MaxMara: PreFall 2023

Marilyn  Monroe and Max  Mara;  the connection is  much deeper than the alliterative double M. There’s a certain symmetry in the relationship between the sex symbol with a yen to show o! her smarter side and the paragon of  intelligence who longs to give vent to her sensual self. As famous now as she was in the fifties, Marilyn  really does merit the overused epithet ‘iconic’.

She has figured in  various Max  Mara  collections over the years; this time the focus is  on  the Marilyn described in  Elizabeth Winder’s ‘Marilyn  in  Manhattan:  Her  Year  of  Joy’.  That was the year when she educated herself, developed her tastes in literature, music and art, and formed friendships with writers and intellectuals, including her second husband to be, Arthur Miller.

We imagine the Marilyn  that might have been, had the Studios allowed her to stay in New  York, magically transported to the city  of today. Modern Marilyn  has moved on  from the oo-boo-bi-doo days; she favours curvaceous jeans and jeans jackets in luscious shades of  maquillage: champagne, blush, Bellini,  powder and raspberry. She borrows liberally from her lovers’ wardrobes: she sports man-size carpenter pants and  mechanics’  overalls, always cinched  with masculine  belts.  Max   Mara   recuts  them  in   lustrous duchesse satin and radzmir for hanging out at highbrow city  soirées.

It’s  on  record that back in the day, Marilyn  enjoyed a daily  run.  Max Mara  imagines that she would have embraced modern technical sports gear as enthusiastically as she adopted men’s clothes. Hence an impeccable sheath dress, a full skirt and an iconic 101801  coat in techno-mesh. In her New  York  period, Marilyn  may have embraced a more branché style of  dress, but she never relented in her beauty regime. Those unfailing psychological props from her beauty case -lipsticks, nail  polish, mascara, blusher and perfume- feature in a series of pop art prints.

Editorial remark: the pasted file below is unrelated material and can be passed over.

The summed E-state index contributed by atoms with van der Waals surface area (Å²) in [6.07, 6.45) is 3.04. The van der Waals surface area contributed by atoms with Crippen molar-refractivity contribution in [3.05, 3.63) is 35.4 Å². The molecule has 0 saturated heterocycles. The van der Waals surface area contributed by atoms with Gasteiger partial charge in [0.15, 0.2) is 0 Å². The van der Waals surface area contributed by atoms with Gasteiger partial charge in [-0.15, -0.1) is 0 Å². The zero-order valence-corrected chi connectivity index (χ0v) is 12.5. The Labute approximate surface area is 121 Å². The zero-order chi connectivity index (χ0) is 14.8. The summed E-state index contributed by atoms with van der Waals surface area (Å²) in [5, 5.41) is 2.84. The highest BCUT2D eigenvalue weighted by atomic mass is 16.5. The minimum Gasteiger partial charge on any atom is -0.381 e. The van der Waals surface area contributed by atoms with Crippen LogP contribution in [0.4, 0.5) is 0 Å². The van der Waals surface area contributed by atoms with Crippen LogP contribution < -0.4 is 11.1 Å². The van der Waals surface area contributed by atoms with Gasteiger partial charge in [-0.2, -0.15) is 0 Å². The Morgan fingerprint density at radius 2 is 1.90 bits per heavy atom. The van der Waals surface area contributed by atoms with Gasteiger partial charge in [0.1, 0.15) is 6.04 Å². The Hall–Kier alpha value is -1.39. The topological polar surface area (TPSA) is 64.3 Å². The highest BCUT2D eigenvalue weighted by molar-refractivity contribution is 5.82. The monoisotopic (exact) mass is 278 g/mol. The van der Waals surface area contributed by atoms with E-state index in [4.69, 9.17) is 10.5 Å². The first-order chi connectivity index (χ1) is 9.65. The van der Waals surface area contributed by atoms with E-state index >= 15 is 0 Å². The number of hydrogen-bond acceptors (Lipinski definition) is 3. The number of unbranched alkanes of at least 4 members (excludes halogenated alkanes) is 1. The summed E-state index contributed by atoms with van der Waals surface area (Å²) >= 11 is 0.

Camel coats, like the one in  which Marilyn  was snapped on  the subway, are packed with iconographic codes.  Originally tokens  of  masculine prestige, Max  Mara  has claimed to them to symbolise women’s empowerment. We present two styles drawn from the earliest examples in the historic Max Mara Archive. From 1961, a neatly proportioned belted wrap coat in camel coloured cashmere –rather like Marilyn’s- and for the in-between season an unlined double breasted cappottino, masterfully tailored for lightness.

Another deserving recipient of the ‘iconic’ label is surely the Max Mara Teddy Bear Coat, which celebrates its tenth anniversary in  2023.  Max  Mara  marks the occasion with a re-edition of  the cuddly covetable classic in  a delicious make-up  shade  and a new addition to the  family. Inspired by Marilyn,   ‘Teddy Teddino’ is  a flu!y  take on  the jeans jacket. There’s a collectible commemorative T-shirt  too, featuring photographs by the celebrated artist William  Wegman of his  famous Weimaraners wearing the cult  coat.


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